Heath Quartet. (Sussie Ahlburg)
April 14

The Phillips Collection continued its sterling weekly concert series Sunday, presenting the Heath Quartet, a talented British group on its first U.S. tour. Now a dozen years old, the group plays with a winsome blend of impetuosity and discipline. In matters of basic quartet grooming, they are well-nigh impeccable. They lack the extra dimension of beauty and spirituality that the finest quartets attain, but it is certainly within reach.

I have seldom heard such pure ensemble intonation. In the “La Malinconia” section from Beethoven’s Op. 18 No. 6 and in the ghostly opening chorale from Schubert’s “Death and the Maiden” quartet, each harmony change took on an expressive force that cannot happen if each pitch is not centered. The musicians were always aware of the principal voice and balanced their parts accordingly and unobtrusively, giving the overall texture a rare cleanliness. They made light of the metrical challenges in the Beethoven scherzo, the most rhythmically complex movement he ever wrote. The quartet also gets kudos for literally observing Schubert’s frequent pianissimo marking, playing as softly as instructed and not getting carried away by the romantic beauty of their parts.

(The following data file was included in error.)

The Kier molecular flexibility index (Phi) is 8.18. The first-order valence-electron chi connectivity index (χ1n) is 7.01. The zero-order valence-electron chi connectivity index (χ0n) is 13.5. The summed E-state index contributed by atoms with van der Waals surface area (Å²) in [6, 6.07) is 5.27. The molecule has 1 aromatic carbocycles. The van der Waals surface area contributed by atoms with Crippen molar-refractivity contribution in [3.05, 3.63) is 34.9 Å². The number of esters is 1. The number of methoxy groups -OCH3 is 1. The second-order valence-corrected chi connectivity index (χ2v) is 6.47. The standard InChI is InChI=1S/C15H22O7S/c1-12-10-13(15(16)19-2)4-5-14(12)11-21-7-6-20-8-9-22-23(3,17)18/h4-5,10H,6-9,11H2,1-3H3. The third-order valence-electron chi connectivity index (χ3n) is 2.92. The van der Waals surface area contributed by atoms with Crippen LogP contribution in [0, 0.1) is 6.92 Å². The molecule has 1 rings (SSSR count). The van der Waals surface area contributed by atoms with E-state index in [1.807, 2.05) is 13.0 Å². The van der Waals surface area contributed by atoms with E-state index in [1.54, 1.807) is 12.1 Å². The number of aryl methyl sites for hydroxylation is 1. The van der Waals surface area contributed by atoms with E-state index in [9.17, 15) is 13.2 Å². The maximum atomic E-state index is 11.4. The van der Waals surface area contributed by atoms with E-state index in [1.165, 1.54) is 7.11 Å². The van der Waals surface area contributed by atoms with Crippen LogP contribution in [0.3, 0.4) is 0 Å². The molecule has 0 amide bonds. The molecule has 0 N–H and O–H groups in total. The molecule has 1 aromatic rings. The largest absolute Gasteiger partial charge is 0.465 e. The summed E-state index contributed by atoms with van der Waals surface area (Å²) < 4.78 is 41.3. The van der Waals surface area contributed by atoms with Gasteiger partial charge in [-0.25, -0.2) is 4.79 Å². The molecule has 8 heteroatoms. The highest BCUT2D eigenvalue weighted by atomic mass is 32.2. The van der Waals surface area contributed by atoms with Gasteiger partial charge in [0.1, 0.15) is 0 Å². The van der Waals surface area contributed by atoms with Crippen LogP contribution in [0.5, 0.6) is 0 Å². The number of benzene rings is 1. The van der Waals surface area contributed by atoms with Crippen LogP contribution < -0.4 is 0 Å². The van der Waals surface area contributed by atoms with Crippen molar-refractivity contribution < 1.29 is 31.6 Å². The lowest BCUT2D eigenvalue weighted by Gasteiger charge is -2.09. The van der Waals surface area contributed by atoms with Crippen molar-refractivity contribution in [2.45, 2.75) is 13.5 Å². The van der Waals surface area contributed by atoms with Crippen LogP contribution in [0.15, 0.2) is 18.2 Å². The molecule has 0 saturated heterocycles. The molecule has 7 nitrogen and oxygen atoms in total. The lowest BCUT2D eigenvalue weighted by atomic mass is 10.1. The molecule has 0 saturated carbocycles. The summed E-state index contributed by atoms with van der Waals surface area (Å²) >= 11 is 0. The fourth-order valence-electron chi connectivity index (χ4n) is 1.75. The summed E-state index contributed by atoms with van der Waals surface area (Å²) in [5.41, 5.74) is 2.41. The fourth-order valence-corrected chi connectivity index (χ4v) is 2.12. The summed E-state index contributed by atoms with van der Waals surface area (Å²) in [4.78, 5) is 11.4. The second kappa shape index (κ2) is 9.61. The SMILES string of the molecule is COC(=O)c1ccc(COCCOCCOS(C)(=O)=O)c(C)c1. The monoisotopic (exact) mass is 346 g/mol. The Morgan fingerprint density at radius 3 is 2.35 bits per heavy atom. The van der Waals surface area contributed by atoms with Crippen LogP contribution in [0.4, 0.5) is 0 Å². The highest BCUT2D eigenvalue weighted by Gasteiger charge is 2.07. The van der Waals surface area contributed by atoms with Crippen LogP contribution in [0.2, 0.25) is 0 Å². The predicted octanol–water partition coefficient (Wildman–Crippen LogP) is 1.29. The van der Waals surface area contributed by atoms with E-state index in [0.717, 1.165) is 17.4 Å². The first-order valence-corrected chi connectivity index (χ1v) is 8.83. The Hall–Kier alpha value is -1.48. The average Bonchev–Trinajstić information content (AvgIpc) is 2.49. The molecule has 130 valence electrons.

So the Heath does pretty much everything right. It was a little startling then to hear its leader misread his part in the first variation in the Schubert slow movement placing his 16th notes against the accompanying triplets (when they are supposed to clash). More generally, the group needs to cultivate a wider tonal palette. None of the players produces the expressive beauty of their counterparts in the Guarneri or Amadeus quartets, for example. The perfect intonation in the Beethoven “La Malinconia” was necessary but not sufficient; variation of tone color and vibrato intensity needs to be front and center as well. The quartet’s range of articulation is also too narrow: Staccato notes all tended to stay on the string; nothing really sparkled. And the poignant journey of the Schubert slow movement, particularly the anguished coda, was all on the surface; the greatest quartets make this an almost shattering experience.

The pluses of this fine young group far outweigh the minuses, all of which are fixable with more work, listening and experience.

Battey is a freelance writer.

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